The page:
Five years ago, I was in Kabul visiting Afghan women's groups, including the Afghan Institute of Learning, which had once operated underground schools for girls under the Taliban. The energy of Afghan women and girls was infectious -- I answered questions about Shahrukh Khan, joined them in Bollywood songs and listened as they discussed voting in the upcoming 2004 elections.
That summer seems like a dream to me now. In 2009, the mood is grim. Women have been forced out of polling stations; suicide bombings and acid attacks against girls, once unknown in Afghanistan, are now commonplace. Although women are close to 60 percent of the population and 35 percent of the 15 million registered voters, fewer have likely voted this year, given the violence that is endemic across Afghanistan.
After five years, $30 billion in aid, and the presence of 150,000 foreign troops, Afghanistan is less, not more secure, especially for Afghan women. It seems high time to demand that the international community review the effectiveness of what, so far, has been a largely military approach to Afghanistan's many challenges.
While I am encouraged by the Obama administration's recent shift in strategy towards an increased role for US troops in the protection of Afghan civilians, it begs the broader question of whether top-down military interventions imposed by the global North are the best means for securing a lasting peace in Afghanistan, or for that matter in any foreign country. Unless we are willing to question whether violence can truly ever be effective in bringing an end to violence, it is unlikely that this election will change anything in Afghanistan. It will not bestow legitimacy on Karzai, nor is it likely to bring greater security and safety to ordinary Afghans.
Even in the West, few believe any longer in the rhetoric that foreign troops are in Afghanistan primarily to rescue Afghan women from their oppressive culture and their tribal menfolk. For Afghans the narrative collapses under the harsh reality that in the past year attacks by pro-government or NATO forces kill one in three civilians. This is compounded by the violence inflicted by the Taliban and other armed groups on ordinary Afghans. This reality has left villages and towns with countless orphaned and maimed children and widows. Afghans have long memories. They remember that the Taliban were nurtured by Pakistan's notorious Inter-Services Intelligence directorate, but they also resent the British imposed the Durand Line, which separates one people, the Pashtuns, across two nation states. They know that Al Qaeda emerged out of a network of non-Afghans who were recruited, armed and trained by US Special Forces and the CIA to fight alongside Afghan Mujahideen against the Soviet army. And, they will remind you that it was not until the terrible attacks of 9/11 that anyone in the West cared about improving the lot of Afghan women or sought to engage in nation building.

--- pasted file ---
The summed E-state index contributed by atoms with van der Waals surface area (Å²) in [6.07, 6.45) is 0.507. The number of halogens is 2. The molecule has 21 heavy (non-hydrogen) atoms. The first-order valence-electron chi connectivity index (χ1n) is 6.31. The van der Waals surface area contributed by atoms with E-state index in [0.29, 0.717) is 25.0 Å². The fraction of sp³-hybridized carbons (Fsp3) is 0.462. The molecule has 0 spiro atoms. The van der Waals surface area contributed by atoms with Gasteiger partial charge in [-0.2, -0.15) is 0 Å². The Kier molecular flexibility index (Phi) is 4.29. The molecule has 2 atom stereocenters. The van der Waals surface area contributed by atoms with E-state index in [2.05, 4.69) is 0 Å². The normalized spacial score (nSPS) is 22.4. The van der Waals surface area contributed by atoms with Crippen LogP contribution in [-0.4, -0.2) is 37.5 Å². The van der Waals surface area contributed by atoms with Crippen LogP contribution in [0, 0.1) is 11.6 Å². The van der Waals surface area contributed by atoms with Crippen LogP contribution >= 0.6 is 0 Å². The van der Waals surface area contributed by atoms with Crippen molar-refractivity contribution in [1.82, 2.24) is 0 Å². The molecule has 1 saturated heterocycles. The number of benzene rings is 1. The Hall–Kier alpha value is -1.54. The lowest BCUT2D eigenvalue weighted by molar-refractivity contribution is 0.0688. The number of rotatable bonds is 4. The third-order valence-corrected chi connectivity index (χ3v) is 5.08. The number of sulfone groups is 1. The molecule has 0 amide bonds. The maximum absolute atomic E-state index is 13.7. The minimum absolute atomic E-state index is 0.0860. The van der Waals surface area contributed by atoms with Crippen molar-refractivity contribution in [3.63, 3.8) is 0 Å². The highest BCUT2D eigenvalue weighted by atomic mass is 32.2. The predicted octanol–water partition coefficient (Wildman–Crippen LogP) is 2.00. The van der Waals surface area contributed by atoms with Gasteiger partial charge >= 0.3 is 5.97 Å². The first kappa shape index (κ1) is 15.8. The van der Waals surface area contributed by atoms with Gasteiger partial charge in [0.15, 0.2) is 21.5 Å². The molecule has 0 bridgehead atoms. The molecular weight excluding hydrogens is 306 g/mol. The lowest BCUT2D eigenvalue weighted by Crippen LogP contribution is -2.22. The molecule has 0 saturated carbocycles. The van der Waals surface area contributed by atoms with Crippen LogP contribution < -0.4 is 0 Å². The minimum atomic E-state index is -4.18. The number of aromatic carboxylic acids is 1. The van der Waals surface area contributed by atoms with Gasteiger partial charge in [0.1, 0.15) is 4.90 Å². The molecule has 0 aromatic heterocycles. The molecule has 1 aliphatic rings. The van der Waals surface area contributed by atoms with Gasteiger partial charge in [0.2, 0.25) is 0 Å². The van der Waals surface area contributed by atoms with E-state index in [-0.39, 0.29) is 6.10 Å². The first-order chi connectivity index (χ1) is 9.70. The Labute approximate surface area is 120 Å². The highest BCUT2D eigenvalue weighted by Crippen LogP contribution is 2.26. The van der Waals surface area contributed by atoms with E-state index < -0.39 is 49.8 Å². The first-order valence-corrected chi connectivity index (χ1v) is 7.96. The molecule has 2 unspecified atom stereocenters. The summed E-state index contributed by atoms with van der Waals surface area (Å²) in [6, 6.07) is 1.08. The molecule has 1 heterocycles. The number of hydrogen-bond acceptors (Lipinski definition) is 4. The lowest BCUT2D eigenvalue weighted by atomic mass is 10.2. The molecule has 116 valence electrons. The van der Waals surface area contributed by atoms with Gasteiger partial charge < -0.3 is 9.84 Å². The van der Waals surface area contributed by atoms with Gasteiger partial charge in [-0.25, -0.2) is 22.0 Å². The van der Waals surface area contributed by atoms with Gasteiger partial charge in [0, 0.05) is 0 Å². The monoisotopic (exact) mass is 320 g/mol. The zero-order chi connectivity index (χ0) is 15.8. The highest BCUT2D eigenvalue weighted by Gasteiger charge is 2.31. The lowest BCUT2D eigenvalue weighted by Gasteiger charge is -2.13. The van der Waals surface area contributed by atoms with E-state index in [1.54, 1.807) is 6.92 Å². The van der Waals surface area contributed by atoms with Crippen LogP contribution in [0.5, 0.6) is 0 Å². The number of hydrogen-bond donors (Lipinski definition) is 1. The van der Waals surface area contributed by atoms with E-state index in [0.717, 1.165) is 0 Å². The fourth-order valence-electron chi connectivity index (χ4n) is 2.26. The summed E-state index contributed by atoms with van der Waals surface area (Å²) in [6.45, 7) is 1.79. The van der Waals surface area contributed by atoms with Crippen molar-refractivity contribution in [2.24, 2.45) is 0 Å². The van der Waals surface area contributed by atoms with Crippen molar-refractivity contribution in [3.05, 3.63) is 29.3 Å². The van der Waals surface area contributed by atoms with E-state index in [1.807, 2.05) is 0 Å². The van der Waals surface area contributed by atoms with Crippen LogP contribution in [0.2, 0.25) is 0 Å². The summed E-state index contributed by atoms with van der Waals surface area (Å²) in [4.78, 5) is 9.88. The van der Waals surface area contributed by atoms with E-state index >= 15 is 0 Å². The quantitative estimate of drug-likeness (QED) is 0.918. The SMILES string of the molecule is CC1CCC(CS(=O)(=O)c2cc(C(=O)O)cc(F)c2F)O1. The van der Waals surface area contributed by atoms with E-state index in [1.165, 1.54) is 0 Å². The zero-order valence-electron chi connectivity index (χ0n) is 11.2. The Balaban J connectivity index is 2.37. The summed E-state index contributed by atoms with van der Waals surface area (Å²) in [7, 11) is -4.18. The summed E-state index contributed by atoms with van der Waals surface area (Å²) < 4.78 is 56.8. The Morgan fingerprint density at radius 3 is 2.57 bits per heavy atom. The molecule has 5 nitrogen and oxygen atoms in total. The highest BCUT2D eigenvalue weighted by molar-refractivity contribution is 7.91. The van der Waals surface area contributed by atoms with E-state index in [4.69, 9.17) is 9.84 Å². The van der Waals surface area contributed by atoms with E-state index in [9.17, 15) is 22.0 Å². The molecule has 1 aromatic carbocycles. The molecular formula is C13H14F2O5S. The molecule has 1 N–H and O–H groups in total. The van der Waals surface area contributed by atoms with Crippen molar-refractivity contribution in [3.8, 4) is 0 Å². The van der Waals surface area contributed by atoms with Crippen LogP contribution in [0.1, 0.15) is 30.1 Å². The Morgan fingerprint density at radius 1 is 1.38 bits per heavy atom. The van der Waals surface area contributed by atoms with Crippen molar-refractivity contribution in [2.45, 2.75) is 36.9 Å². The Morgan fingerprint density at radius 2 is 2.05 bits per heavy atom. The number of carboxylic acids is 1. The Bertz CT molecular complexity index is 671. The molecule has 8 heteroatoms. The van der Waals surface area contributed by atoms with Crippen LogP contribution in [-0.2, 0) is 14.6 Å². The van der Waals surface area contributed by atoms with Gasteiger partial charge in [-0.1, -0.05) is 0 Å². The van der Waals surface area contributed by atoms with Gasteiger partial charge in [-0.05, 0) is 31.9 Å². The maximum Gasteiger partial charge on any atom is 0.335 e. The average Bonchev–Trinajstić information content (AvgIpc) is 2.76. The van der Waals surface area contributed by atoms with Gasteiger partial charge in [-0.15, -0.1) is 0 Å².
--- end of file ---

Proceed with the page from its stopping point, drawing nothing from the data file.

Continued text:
As President of a foundation advancing the rights of women in over 160 countries, including Afghanistan, Iraq, and the Democratic Republic of Congo, I know too much about the suffering women endure in conflict zones. (See article at the Global Fund for Women website). Women and children are disproportionately represented among civilian casualties and make up the majority of the world's refugees. And, as always, where there are soldiers, women's bodies will be bought and sold to fulfill needs or simply used and destroyed at gunpoint.
Afghan women have had enough. They are tired of broken promises and of living in a land overrun by foreigners and armed militias. Women parliamentarians like Malalai Joya write, "the longer foreign troops stay in Afghanistan..., the worse the eventual civil war." They laugh outright at the argument that further militarization of their society will bring them peace and security. They track the rise in insurgent violence with a parallel increase in foreign military troops.
Today few of them talk about transformation as they did in 2004, when bright-eyed teachers dreamed of re-planting orchards in the Panjshir valley. Even the bravest and most resolute women -- teachers, journalists, activists, elected officials who withstood years of Taliban rule -- speak wearily and warily of survival. "We want our daughters to get to school safely and we hope women candidates stay alive through these elections".
What I hear from women on the ground in Afghanistan is that their nation has far too many missiles, aircraft, and automatic weapons and far too few medical clinics, schools, and libraries. Women building peace in Afghanistan agree with President Obama on the need for a temporary stabilizing military presence in this volatile situation -- but not without a clear timetable for withdrawal and a defined plan to invest in Afghanistan's civil and social infrastructure. What is most urgently needed now are not more military troops, but troops of trained Afghan midwives, doctors, horticulturalists, scientists, engineers, teachers, and entrepreneurs. Although many Afghan women will be stopped from voting in these elections, their voices are not silent and their advice should be heeded.
This article by Kavita N. Ramdas is also featured on Commondreams.org